Such degrees include criminal justice, history, political science, international relations, or economics. In your coursework and extracurriculars, you should focus on developing your public speaking, decision-making, writing skills, time management.
All of these will be important not only in practicing as a judge but in getting into law school after your undergrad activities, such as debate.
However, think beyond being able to manage your work. Empathy, charisma, impartiality, strong sense of ethics — these are the qualities that will make you stand out as a judge.
You should be able to know that not everything is black and white, so to speak. Consider taking a philosophy class, or volunteering in order to get better at personal development.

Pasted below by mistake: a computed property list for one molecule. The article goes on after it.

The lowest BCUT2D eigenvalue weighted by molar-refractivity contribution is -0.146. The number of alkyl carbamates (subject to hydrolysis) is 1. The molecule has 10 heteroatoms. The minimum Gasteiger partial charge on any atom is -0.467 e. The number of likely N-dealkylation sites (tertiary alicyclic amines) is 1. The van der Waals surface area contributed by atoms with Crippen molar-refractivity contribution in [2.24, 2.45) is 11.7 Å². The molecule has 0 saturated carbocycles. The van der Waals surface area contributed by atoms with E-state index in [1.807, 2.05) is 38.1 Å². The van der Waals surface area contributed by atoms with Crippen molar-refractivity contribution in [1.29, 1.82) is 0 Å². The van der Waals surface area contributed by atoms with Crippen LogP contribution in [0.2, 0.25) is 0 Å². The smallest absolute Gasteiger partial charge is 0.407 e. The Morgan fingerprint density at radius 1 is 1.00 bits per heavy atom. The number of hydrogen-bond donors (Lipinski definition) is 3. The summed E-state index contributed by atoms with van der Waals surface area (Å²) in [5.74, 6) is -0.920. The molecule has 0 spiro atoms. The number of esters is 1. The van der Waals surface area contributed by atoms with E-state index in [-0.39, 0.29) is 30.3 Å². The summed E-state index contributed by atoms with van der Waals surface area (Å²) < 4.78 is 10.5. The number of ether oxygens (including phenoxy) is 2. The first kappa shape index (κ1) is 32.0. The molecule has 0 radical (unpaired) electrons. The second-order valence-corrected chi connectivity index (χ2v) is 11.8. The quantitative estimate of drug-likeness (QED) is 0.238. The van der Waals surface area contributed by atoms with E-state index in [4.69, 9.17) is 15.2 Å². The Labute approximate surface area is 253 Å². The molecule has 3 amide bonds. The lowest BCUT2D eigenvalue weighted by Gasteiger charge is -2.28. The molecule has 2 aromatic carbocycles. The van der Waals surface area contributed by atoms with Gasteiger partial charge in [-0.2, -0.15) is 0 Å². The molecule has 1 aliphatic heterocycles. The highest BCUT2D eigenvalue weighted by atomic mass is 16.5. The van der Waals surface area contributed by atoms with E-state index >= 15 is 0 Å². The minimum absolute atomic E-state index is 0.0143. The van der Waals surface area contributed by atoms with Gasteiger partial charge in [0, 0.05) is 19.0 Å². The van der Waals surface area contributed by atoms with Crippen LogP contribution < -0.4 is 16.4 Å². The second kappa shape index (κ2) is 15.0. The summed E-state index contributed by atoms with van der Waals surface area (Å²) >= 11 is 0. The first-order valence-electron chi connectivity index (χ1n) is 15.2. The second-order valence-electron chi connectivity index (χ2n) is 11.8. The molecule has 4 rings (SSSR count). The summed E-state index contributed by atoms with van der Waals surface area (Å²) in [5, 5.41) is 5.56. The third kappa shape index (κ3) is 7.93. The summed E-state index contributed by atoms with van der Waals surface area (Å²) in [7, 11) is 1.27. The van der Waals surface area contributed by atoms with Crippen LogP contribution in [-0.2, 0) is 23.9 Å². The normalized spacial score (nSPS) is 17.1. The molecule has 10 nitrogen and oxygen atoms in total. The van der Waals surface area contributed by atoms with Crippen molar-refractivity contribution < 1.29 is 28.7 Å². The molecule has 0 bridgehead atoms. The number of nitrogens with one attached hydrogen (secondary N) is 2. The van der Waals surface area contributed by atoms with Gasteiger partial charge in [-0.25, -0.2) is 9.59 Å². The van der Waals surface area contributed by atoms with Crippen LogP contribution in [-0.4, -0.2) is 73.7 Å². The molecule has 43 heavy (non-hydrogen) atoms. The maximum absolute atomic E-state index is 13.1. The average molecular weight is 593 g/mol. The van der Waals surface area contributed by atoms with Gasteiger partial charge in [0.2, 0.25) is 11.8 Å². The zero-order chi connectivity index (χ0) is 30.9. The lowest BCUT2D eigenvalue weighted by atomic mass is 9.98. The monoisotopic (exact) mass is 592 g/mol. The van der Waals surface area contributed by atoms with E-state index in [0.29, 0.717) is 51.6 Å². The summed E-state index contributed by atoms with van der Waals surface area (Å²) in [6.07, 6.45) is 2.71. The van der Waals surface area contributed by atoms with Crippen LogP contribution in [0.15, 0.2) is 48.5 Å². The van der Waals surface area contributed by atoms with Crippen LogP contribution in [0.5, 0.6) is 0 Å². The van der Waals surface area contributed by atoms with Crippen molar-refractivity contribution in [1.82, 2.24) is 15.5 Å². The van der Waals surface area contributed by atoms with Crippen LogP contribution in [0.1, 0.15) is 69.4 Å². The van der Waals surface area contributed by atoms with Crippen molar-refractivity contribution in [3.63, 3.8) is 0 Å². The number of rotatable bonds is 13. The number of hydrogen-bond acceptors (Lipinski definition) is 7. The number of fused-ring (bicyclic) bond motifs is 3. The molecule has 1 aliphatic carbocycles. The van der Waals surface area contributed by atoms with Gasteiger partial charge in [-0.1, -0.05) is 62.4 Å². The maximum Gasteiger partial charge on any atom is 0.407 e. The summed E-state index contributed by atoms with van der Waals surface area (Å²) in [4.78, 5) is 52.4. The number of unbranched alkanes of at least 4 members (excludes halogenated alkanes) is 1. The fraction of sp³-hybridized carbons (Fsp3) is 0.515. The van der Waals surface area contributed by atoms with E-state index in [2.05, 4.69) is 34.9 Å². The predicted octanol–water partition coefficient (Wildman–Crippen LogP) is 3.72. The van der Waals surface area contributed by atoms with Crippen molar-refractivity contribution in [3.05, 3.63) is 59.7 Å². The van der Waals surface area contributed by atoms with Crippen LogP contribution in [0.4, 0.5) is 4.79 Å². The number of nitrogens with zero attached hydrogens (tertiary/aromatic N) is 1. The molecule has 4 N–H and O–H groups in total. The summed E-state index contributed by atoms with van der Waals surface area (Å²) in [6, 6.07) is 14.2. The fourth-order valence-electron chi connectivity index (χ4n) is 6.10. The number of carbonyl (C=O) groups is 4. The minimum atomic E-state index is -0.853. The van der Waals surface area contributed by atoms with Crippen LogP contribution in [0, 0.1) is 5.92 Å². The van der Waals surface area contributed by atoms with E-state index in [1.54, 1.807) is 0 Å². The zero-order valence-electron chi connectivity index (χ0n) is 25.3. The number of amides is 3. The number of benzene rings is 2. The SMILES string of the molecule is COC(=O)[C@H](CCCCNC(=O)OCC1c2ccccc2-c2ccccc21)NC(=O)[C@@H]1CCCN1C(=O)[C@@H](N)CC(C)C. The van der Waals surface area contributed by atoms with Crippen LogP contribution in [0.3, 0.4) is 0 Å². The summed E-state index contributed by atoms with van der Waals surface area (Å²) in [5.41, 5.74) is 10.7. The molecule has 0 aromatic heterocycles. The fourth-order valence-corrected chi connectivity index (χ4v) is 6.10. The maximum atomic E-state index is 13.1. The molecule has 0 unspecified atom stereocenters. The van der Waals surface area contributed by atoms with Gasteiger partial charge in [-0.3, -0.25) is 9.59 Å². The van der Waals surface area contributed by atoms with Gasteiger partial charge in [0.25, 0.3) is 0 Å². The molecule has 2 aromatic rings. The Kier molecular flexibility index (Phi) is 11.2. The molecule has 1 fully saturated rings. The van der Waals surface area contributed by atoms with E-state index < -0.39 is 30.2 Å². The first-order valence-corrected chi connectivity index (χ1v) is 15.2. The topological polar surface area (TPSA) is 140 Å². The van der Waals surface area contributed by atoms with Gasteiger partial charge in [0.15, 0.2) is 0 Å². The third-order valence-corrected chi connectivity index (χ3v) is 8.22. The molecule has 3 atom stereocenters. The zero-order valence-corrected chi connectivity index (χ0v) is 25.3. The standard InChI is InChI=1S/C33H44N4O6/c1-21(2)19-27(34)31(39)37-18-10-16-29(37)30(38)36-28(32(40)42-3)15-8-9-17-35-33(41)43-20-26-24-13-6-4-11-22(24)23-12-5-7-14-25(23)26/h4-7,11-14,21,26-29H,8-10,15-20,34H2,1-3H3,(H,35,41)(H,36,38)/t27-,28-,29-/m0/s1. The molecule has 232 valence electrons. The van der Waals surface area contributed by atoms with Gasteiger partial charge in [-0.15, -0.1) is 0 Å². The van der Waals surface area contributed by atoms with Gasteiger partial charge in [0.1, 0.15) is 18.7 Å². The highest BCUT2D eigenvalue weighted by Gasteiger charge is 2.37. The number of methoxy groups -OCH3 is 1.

While not every judge is open to judicial activism, it still helps to be able to consider multiple sides of a story.
2. Take the LSATs to get into law school
You’ve graduated from college with flying colors and a ton of extracurriculars that helped you develop as a person. Well done, now comes the hard bit — Juris Doctor.
The Law School Admission Test is a comprehensive exam that will test your reading comprehension, analytical reasoning, and logical reasoning through a multiple-choice test where each section lasts 35 minutes. There is also an essay writing section.
Have a look at the official LSAT website for the upcoming dates, registration process, sample tests, and some more in-depth info.
The LSAT test your preparedness for law school. However, that’s not all there is to it. Law schools are notoriously difficult to get into. Similarly, securing funding can be quite challenging and will likely require you to be on top of your class and get a fairly high LSAT score in all components.